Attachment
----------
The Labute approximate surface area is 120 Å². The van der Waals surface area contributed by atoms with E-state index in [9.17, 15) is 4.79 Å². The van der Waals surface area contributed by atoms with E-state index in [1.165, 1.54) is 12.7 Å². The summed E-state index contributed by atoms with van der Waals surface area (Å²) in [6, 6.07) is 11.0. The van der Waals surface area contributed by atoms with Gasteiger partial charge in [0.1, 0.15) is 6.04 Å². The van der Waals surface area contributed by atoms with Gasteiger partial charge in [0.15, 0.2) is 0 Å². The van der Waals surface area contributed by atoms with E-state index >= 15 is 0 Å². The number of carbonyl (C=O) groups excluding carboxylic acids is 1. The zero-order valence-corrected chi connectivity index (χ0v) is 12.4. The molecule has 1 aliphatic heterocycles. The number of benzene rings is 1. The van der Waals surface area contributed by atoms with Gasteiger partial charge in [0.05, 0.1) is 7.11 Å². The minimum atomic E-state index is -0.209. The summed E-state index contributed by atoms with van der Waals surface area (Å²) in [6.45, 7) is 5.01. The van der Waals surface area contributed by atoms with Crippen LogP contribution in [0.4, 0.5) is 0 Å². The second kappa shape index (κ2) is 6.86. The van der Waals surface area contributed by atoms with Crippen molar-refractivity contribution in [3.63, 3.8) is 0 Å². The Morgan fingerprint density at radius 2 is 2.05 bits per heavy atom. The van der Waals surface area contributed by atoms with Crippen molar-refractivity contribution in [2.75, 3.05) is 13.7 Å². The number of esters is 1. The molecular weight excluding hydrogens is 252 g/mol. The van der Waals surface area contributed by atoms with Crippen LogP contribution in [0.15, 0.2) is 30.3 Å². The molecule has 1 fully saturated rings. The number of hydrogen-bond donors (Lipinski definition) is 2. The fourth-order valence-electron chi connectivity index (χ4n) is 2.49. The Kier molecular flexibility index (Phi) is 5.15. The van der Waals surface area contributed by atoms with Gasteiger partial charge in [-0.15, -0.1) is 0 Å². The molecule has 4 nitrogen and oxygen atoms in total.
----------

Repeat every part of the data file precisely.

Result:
The Labute approximate surface area is 120 Å². The van der Waals surface area contributed by atoms with E-state index in [9.17, 15) is 4.79 Å². The van der Waals surface area contributed by atoms with E-state index in [1.165, 1.54) is 12.7 Å². The summed E-state index contributed by atoms with van der Waals surface area (Å²) in [6, 6.07) is 11.0. The van der Waals surface area contributed by atoms with Gasteiger partial charge in [0.1, 0.15) is 6.04 Å². The van der Waals surface area contributed by atoms with Gasteiger partial charge in [0.15, 0.2) is 0 Å². The van der Waals surface area contributed by atoms with E-state index >= 15 is 0 Å². The number of carbonyl (C=O) groups excluding carboxylic acids is 1. The zero-order valence-corrected chi connectivity index (χ0v) is 12.4. The molecule has 1 aliphatic heterocycles. The number of benzene rings is 1. The van der Waals surface area contributed by atoms with Gasteiger partial charge in [0.05, 0.1) is 7.11 Å². The minimum atomic E-state index is -0.209. The summed E-state index contributed by atoms with van der Waals surface area (Å²) in [6.45, 7) is 5.01. The van der Waals surface area contributed by atoms with Crippen LogP contribution in [0.4, 0.5) is 0 Å². The second kappa shape index (κ2) is 6.86. The van der Waals surface area contributed by atoms with Crippen molar-refractivity contribution in [3.63, 3.8) is 0 Å². The Morgan fingerprint density at radius 2 is 2.05 bits per heavy atom. The van der Waals surface area contributed by atoms with Crippen molar-refractivity contribution in [2.75, 3.05) is 13.7 Å². The number of esters is 1. The molecular weight excluding hydrogens is 252 g/mol. The van der Waals surface area contributed by atoms with Crippen LogP contribution in [0.15, 0.2) is 30.3 Å². The molecule has 1 fully saturated rings. The number of hydrogen-bond donors (Lipinski definition) is 2. The fourth-order valence-electron chi connectivity index (χ4n) is 2.49. The Kier molecular flexibility index (Phi) is 5.15. The van der Waals surface area contributed by atoms with Gasteiger partial charge in [-0.15, -0.1) is 0 Å². The molecule has 4 nitrogen and oxygen atoms in total.